Osborne's 'remarkable' cuts package gets US seal of approval

A big surplus in the public finances and a policy thumbs-up from the US Treasury Secretary - a good day for George Osborne....

by Emma Haslett
Last Updated: 06 Nov 2012
The UK public finances took a turn for the better in January: the Office for National Statistics said today that public sector net borrowing showed a £3.73bn surplus last month, thanks largely to higher income tax receipts. That's the biggest surplus since July 2008, and a welcome improvement on the £1.26bn deficit recorded this time last year. Good news for the Government - particularly since it comes on the same day that US Treasury Secretary Timothy Geithner, who's not exactly known as a deficit hawk, has been busy telling the BBC that he's 'very impressed' with George Osborne's austerity measures...

Geithner's seal of approval is a little surprising. After all, while the UK Coalition has been trying to shrink state spending, the US approach to the downturn appears to have involved spending even more money and ramping up their national debt to ever-more-ludicrous levels in the pursuit of growth (not to mention the $1.7trn and $600bn injected into the US economy by the Fed via QE). Just yesterday, Geithner slammed a $60bn austerity package just passed by the US House of Representatives, saying it would ‘undermine and damage our capacity to create jobs and expand the economy’. And during the World Economic Forum at Davos, he said pretty plainly that rapid, drastic spending cuts were ‘not the responsible way’ to cut deficits.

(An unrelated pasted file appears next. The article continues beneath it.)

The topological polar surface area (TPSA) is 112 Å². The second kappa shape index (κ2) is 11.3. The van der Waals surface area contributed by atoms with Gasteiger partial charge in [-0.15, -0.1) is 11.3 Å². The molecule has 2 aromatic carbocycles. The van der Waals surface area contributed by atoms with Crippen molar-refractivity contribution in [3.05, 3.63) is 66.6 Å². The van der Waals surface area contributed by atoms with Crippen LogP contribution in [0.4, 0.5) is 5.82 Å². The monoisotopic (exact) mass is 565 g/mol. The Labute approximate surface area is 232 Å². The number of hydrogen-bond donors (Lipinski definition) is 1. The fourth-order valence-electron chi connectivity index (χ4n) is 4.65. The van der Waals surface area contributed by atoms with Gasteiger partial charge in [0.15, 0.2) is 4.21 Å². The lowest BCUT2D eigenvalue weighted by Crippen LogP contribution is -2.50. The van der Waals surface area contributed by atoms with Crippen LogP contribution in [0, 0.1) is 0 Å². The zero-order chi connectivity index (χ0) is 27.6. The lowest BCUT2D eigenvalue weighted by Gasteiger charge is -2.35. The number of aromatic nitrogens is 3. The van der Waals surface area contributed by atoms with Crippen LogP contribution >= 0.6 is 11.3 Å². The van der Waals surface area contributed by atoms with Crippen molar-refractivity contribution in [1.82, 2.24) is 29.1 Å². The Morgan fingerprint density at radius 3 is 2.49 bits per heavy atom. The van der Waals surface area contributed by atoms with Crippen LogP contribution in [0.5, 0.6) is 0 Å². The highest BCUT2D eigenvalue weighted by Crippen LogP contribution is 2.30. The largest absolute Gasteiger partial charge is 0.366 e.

Yet in his interview with the Today programme, Geithner applauded George Osborne’s response to ‘problems not created by this Government', saying that he 'locked his Government into a set of reforms that were very good’. (To further ingratiate himself with the Treasury, his only criticism was of Labour's much-maligned 'light-touch' approach to financial services regulation, which he says was ‘designed consciously to pull financial activity from New York and Frankfurt and Paris to London'; this, he rightly says, turned out to be a 'deeply costly strategy’.)

So how does Geithner square away this apparent contradiction? Well, he argues that the two countries’ respective situations are very different; the US has a smaller structural (i.e. underlying) deficit, he says, plus better growth prospects (although cynics would argue that that's due to all that spending), and, more pointedly, a ‘much smaller Government’, which is paying out less than it’s bringing in.

Speaking of which, even the UK managed this in January – and in some style too, thanks to that big jump in income tax receipts. The Government is clearly wary about claiming this as validation of its approach; after all, if things seem to be picking up, there’ll be even less appetite for austerity. But if you’re trying to win a political argument, the backing of the world’s most powerful country always helps.

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